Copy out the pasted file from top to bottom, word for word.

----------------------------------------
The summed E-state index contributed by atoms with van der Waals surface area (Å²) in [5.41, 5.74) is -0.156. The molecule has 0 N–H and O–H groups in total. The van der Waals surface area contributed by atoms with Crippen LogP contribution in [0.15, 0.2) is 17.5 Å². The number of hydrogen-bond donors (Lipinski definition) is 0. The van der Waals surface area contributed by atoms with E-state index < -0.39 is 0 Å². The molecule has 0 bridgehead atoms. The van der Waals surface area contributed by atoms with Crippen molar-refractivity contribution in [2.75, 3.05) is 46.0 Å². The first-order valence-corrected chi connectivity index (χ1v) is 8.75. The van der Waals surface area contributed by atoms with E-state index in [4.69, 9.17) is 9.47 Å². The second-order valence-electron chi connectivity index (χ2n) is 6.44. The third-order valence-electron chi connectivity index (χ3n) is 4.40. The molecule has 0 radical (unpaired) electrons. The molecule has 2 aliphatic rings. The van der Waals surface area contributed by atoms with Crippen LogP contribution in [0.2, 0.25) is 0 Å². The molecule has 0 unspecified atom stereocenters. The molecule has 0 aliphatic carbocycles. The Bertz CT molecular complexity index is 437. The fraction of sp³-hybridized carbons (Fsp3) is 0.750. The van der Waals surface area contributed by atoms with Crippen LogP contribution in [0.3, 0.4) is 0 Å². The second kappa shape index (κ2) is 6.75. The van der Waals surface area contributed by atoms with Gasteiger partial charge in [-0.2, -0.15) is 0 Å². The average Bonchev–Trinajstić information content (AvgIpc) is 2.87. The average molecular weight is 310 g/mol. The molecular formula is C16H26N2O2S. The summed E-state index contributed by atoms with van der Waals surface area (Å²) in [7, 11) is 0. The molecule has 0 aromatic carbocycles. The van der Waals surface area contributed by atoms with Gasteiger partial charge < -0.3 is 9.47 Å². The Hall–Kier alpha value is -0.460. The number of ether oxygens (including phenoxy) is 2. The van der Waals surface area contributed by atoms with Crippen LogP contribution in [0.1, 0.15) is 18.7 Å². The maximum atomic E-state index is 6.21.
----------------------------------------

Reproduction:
The summed E-state index contributed by atoms with van der Waals surface area (Å²) in [5.41, 5.74) is -0.156. The molecule has 0 N–H and O–H groups in total. The van der Waals surface area contributed by atoms with Crippen LogP contribution in [0.15, 0.2) is 17.5 Å². The number of hydrogen-bond donors (Lipinski definition) is 0. The van der Waals surface area contributed by atoms with E-state index < -0.39 is 0 Å². The molecule has 0 bridgehead atoms. The van der Waals surface area contributed by atoms with Crippen molar-refractivity contribution in [2.75, 3.05) is 46.0 Å². The first-order valence-corrected chi connectivity index (χ1v) is 8.75. The van der Waals surface area contributed by atoms with E-state index in [4.69, 9.17) is 9.47 Å². The second-order valence-electron chi connectivity index (χ2n) is 6.44. The third-order valence-electron chi connectivity index (χ3n) is 4.40. The molecule has 0 radical (unpaired) electrons. The molecule has 2 aliphatic rings. The van der Waals surface area contributed by atoms with Crippen LogP contribution in [0.2, 0.25) is 0 Å². The molecule has 0 unspecified atom stereocenters. The molecule has 0 aliphatic carbocycles. The Bertz CT molecular complexity index is 437. The fraction of sp³-hybridized carbons (Fsp3) is 0.750. The van der Waals surface area contributed by atoms with Crippen LogP contribution in [0.3, 0.4) is 0 Å². The second kappa shape index (κ2) is 6.75. The van der Waals surface area contributed by atoms with Gasteiger partial charge in [-0.2, -0.15) is 0 Å². The average Bonchev–Trinajstić information content (AvgIpc) is 2.87. The average molecular weight is 310 g/mol. The molecular formula is C16H26N2O2S. The summed E-state index contributed by atoms with van der Waals surface area (Å²) in [7, 11) is 0. The molecule has 0 aromatic carbocycles. The van der Waals surface area contributed by atoms with Gasteiger partial charge < -0.3 is 9.47 Å². The Hall–Kier alpha value is -0.460. The number of ether oxygens (including phenoxy) is 2. The van der Waals surface area contributed by atoms with Crippen LogP contribution in [0.1, 0.15) is 18.7 Å². The maximum atomic E-state index is 6.21.